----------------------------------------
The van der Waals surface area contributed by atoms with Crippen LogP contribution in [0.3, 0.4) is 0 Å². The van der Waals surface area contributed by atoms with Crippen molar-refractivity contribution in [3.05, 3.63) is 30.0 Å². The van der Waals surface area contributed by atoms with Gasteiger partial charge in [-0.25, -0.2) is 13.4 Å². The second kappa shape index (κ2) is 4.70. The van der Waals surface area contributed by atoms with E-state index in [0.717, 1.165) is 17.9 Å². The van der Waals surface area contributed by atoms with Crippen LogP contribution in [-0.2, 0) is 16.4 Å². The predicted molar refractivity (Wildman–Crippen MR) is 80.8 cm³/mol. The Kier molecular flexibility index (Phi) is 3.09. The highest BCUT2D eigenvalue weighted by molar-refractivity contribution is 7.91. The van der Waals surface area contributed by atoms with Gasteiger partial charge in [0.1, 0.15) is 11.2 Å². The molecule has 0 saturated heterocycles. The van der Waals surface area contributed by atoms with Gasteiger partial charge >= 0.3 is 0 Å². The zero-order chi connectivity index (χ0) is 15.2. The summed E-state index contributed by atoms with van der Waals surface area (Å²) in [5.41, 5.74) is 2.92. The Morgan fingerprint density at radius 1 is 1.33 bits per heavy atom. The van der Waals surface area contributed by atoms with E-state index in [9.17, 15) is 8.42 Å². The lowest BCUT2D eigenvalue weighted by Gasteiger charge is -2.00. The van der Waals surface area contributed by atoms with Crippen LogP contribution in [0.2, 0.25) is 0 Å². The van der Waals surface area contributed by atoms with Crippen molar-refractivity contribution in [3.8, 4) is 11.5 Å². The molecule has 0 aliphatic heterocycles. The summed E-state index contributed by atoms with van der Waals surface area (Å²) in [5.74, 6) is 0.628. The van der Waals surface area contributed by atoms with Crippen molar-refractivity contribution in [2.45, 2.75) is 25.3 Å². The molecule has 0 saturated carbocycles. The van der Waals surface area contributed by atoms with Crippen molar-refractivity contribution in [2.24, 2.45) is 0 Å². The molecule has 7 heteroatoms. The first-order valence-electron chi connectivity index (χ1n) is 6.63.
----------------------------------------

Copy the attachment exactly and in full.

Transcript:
The van der Waals surface area contributed by atoms with Crippen LogP contribution in [0.3, 0.4) is 0 Å². The van der Waals surface area contributed by atoms with Crippen molar-refractivity contribution in [3.05, 3.63) is 30.0 Å². The van der Waals surface area contributed by atoms with Gasteiger partial charge in [-0.25, -0.2) is 13.4 Å². The second kappa shape index (κ2) is 4.70. The van der Waals surface area contributed by atoms with E-state index in [0.717, 1.165) is 17.9 Å². The van der Waals surface area contributed by atoms with Crippen LogP contribution in [-0.2, 0) is 16.4 Å². The predicted molar refractivity (Wildman–Crippen MR) is 80.8 cm³/mol. The Kier molecular flexibility index (Phi) is 3.09. The highest BCUT2D eigenvalue weighted by molar-refractivity contribution is 7.91. The van der Waals surface area contributed by atoms with Gasteiger partial charge in [0.1, 0.15) is 11.2 Å². The molecule has 0 saturated heterocycles. The van der Waals surface area contributed by atoms with Gasteiger partial charge >= 0.3 is 0 Å². The zero-order chi connectivity index (χ0) is 15.2. The summed E-state index contributed by atoms with van der Waals surface area (Å²) in [5.41, 5.74) is 2.92. The Morgan fingerprint density at radius 1 is 1.33 bits per heavy atom. The van der Waals surface area contributed by atoms with E-state index in [9.17, 15) is 8.42 Å². The lowest BCUT2D eigenvalue weighted by Gasteiger charge is -2.00. The van der Waals surface area contributed by atoms with Crippen LogP contribution in [0.2, 0.25) is 0 Å². The van der Waals surface area contributed by atoms with Crippen molar-refractivity contribution in [3.8, 4) is 11.5 Å². The molecule has 0 aliphatic heterocycles. The summed E-state index contributed by atoms with van der Waals surface area (Å²) in [5.74, 6) is 0.628. The van der Waals surface area contributed by atoms with Crippen molar-refractivity contribution in [2.45, 2.75) is 25.3 Å². The molecule has 0 saturated carbocycles. The van der Waals surface area contributed by atoms with Crippen molar-refractivity contribution in [2.24, 2.45) is 0 Å². The molecule has 7 heteroatoms. The first-order valence-electron chi connectivity index (χ1n) is 6.63.